Who were the titled Americans?
Over 300 British aristocrats married American women between 1870 and 1914. Popular perception understands these marriages as arranged trades of titles for dollars. While this explanation is correct for a few exceptional cases, these marriages are better understood as love-matches, made as the elites of Britain and America increasingly interacted in the late nineteenth and early twentieth centuries.
Americans in Europe
In the decades following the American Civil War, the American elite expanded and grew wealthier. At the same time, improvements in transatlantic steamship travel allowed greater numbers of Americans to travel to Europe.
Americans had long looked to Europe as the ultimate arbiter of high culture. Some American families even settled in London and Paris and made social connections within the elite circles of those cities.
Aristocratic estates across the United Kingdom experienced economic decline and agricultural depression throughout the late nineteenth century. Increasingly, the income from estates could no longer adequately support all of the dependent members of an aristocratic family.
By the 1870s and 1880s, British aristocratic men increasingly sought to capitalize on expanding business opportunities around the globe. Many went to America, especially to the Mid-West and to New York. As representatives of the British aristocracy, they were welcomed into the highest American social circles wherever they went.
King Edward VII and his circle
King Edward VII, as the Prince of Wales, was instrumental in opening British aristocratic society to Americans, as well as to foreign plutocrats and Jews. He counted several American-born aristocratic ladies amongst his closest friends, including the New York-born Jennie Jerome Spencer-Churchill, mother of Winston Churchill.
The composition of Edward’s social circle itself suggests the worldly, cosmopolitan makeup of an emerging transatlantic elite during the late nineteenth and early twentieth centuries.
As Americans sought culture and aristocratic Britons sought opportunity, these groups intermixed and began to intermarry. In this way, over three hundred American women became British aristocrats by marriage.
However, not all of the American brides were wealthy, nor were all of the British grooms titled. In fact, the majority of the men were the younger sons of titleholders, with no expectation of future titles or inheritance. This marriage phenomenon peaked in the 1890s, when the wealthiest brides married the loftiest titles. This was epitomized by the 1895 marriage of the very wealthy Consuelo Vanderbilt to Sunny, ninth Duke of Marlborough.
Places and collections with American connections in our care
- Kedleston Hall
- Kedleston Hall was the Derbyshire country seat of the Curzon Family. George Curzon, later the 1st Marquess Curzon, married Mary Leiter of Chicago in 1895 and they moved between Kedleston Hall, London, and India during his service as Viceroy from 1898 to 1905. Mementoes of this time are preserved in a dedicated museum at Kedleston. George and Mary are buried in the chapel together on the estate.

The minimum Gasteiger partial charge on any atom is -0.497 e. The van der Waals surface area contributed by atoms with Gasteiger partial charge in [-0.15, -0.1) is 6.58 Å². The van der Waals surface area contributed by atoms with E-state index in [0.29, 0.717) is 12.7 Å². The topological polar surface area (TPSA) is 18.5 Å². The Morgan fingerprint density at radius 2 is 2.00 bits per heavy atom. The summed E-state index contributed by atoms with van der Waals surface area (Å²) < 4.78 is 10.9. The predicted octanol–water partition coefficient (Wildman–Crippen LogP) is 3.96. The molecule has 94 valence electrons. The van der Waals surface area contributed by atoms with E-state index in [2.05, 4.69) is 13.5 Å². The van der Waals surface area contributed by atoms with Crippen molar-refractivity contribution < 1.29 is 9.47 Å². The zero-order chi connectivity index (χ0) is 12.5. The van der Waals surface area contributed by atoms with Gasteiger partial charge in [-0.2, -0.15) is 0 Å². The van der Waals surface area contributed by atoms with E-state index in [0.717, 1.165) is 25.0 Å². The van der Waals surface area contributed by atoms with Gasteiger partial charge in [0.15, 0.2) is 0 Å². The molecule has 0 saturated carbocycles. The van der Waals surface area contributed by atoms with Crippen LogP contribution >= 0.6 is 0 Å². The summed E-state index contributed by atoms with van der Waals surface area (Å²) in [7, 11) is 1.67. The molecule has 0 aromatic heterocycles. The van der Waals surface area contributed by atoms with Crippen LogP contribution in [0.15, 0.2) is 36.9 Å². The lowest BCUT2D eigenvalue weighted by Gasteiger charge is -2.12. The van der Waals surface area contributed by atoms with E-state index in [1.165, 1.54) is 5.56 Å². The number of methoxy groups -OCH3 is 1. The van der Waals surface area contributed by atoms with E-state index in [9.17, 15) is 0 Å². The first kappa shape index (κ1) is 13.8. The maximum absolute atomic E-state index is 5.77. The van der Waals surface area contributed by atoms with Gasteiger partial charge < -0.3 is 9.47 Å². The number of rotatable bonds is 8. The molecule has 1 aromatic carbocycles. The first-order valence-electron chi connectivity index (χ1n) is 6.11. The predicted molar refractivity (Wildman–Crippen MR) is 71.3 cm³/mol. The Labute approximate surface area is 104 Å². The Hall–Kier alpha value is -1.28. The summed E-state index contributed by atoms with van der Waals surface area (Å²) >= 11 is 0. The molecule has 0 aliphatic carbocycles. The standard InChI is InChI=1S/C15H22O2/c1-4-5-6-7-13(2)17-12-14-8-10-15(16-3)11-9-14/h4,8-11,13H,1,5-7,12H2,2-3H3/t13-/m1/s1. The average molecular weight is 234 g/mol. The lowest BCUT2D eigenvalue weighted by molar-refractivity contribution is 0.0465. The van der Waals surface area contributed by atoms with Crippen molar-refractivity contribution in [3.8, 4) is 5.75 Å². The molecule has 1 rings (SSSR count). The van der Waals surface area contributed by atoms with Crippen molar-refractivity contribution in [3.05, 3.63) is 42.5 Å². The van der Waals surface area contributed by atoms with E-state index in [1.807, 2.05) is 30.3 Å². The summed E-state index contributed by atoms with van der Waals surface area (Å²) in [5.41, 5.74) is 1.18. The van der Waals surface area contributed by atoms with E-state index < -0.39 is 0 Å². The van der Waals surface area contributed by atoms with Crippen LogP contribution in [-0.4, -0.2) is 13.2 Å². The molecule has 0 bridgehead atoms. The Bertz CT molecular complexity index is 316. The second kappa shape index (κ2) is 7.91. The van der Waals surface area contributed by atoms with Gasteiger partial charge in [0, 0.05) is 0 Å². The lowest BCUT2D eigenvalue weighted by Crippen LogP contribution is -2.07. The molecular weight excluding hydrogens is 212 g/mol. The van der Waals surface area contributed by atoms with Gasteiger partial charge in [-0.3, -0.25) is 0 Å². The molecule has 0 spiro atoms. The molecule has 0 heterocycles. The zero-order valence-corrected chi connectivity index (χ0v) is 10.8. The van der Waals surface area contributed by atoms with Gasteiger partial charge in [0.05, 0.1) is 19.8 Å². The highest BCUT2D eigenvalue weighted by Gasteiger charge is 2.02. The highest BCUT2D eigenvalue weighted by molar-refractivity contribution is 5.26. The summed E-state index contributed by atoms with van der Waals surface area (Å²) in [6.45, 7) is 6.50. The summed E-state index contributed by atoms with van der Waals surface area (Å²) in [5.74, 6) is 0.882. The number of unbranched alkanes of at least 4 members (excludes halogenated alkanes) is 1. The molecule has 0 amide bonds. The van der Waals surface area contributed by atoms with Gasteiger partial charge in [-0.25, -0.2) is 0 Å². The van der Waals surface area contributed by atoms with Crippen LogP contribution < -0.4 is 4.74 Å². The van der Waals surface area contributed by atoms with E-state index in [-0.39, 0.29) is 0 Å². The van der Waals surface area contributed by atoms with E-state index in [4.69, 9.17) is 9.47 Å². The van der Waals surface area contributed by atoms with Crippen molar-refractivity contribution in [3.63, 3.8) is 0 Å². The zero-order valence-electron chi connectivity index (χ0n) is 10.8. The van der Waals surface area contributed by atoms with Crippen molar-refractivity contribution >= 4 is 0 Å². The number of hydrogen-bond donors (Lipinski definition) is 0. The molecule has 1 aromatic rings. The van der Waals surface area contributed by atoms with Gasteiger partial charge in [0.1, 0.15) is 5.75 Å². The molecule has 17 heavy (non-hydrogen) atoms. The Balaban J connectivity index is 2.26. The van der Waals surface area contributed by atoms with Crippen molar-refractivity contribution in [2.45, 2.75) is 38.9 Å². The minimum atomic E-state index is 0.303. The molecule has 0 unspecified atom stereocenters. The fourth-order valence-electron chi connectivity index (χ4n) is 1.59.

- Cliveden in Berkshire was the country home of the Anglo-American Nancy Langhorne Astor, the Virginia-raised first female Member of Parliament. She and her Anglo-American husband, the New York-born Waldorf Astor, received Cliveden from Waldorf’s father, the 1st Viscount Astor, in 1906. The Astors maintained it as their home for over half a century.
- Anglesey Abbey – Lord Fairhaven's country house
- Urban Hanlon Broughton was a British entrepreneur who made his fortune in America in the mining, railway, and sanitation industries. He married the Boston oil heiress Cara Huttleston Rogers in 1895. His sons purchased Anglesey Abbey in Cambridgeshire together as a shooting estate in 1926, using their father’s immense American-made wealth. Urban Broughton died in 1929 and was posthumously created Baron Fairhaven, and his American widow, Cara, was granted the right to style herself Lady Fairhaven.
- Rufford Old Hall
- Rufford Old Hall in Lancashire was home to Florence Emily (Flora) Sharon and Sir Thomas Fermor-Hesketh, 7th Baronet. American-born Flora was the daughter of US Senator William Sharon and met Sir Thomas during his round-the-world voyage on the yacht, Lancashire Witch.
- Sudbury Hall
- Sudbury Hall in Derbyshire was home to Frances Lawrance and George Venables-Vernon, 7th Baron Vernon. An American heiress, Frances' wealth enabled the building of a new stable block and coach house at Sudbury following the pair's marriage in 1885.
- Lady Curzon's Peacock Dress
- This dress, known as the Peacock Dress, was worn by Mary, Lady Curzon, at an extravagant ball held to celebrate Edward VII’s coronation in Delhi. The celebration was known as the Delhi Durbar and was held on New Year’s Day 1903. At the time, Lady Mary was the Vicereine of India and she and her husband are said to have arrived at the festivities atop elephants whose tusks were adorned with golden candelabras. The dress drew much attention from the world press. A guest at the ball remarked: ‘You cannot conceive what a dream she looked’.
This article contains contributions from Melissa Aaron from the King’s College London, a historian that specialises in the social history of American and British elites in the later nineteenth and early twentieth centuries. Melissa is a contributor to the Trusted Source project.
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